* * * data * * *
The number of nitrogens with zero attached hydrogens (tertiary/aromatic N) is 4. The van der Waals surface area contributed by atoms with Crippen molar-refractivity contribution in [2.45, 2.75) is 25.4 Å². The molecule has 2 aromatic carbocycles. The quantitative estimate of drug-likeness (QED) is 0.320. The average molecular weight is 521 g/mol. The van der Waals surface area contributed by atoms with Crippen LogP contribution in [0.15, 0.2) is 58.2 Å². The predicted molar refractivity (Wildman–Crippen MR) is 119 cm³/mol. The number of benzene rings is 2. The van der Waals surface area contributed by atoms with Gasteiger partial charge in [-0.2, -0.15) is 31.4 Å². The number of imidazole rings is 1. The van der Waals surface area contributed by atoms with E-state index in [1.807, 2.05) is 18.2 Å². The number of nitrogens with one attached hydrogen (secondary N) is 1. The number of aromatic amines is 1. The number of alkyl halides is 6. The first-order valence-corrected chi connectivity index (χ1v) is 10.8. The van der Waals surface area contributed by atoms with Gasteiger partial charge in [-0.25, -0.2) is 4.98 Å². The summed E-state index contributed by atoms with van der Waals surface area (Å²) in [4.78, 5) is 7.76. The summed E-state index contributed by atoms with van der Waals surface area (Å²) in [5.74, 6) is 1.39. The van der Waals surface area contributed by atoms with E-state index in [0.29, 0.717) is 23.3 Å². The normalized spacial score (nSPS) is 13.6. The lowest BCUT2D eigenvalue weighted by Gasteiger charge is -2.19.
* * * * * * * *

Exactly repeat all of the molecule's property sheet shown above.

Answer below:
The number of nitrogens with zero attached hydrogens (tertiary/aromatic N) is 4. The van der Waals surface area contributed by atoms with Crippen molar-refractivity contribution in [2.45, 2.75) is 25.4 Å². The molecule has 2 aromatic carbocycles. The quantitative estimate of drug-likeness (QED) is 0.320. The average molecular weight is 521 g/mol. The van der Waals surface area contributed by atoms with Crippen LogP contribution in [0.15, 0.2) is 58.2 Å². The predicted molar refractivity (Wildman–Crippen MR) is 119 cm³/mol. The number of benzene rings is 2. The van der Waals surface area contributed by atoms with Gasteiger partial charge in [-0.2, -0.15) is 31.4 Å². The number of imidazole rings is 1. The van der Waals surface area contributed by atoms with E-state index in [1.807, 2.05) is 18.2 Å². The number of nitrogens with one attached hydrogen (secondary N) is 1. The number of aromatic amines is 1. The number of alkyl halides is 6. The first-order valence-corrected chi connectivity index (χ1v) is 10.8. The van der Waals surface area contributed by atoms with Gasteiger partial charge in [-0.25, -0.2) is 4.98 Å². The summed E-state index contributed by atoms with van der Waals surface area (Å²) in [4.78, 5) is 7.76. The summed E-state index contributed by atoms with van der Waals surface area (Å²) in [5.74, 6) is 1.39. The van der Waals surface area contributed by atoms with E-state index in [0.29, 0.717) is 23.3 Å². The normalized spacial score (nSPS) is 13.6. The lowest BCUT2D eigenvalue weighted by Gasteiger charge is -2.19.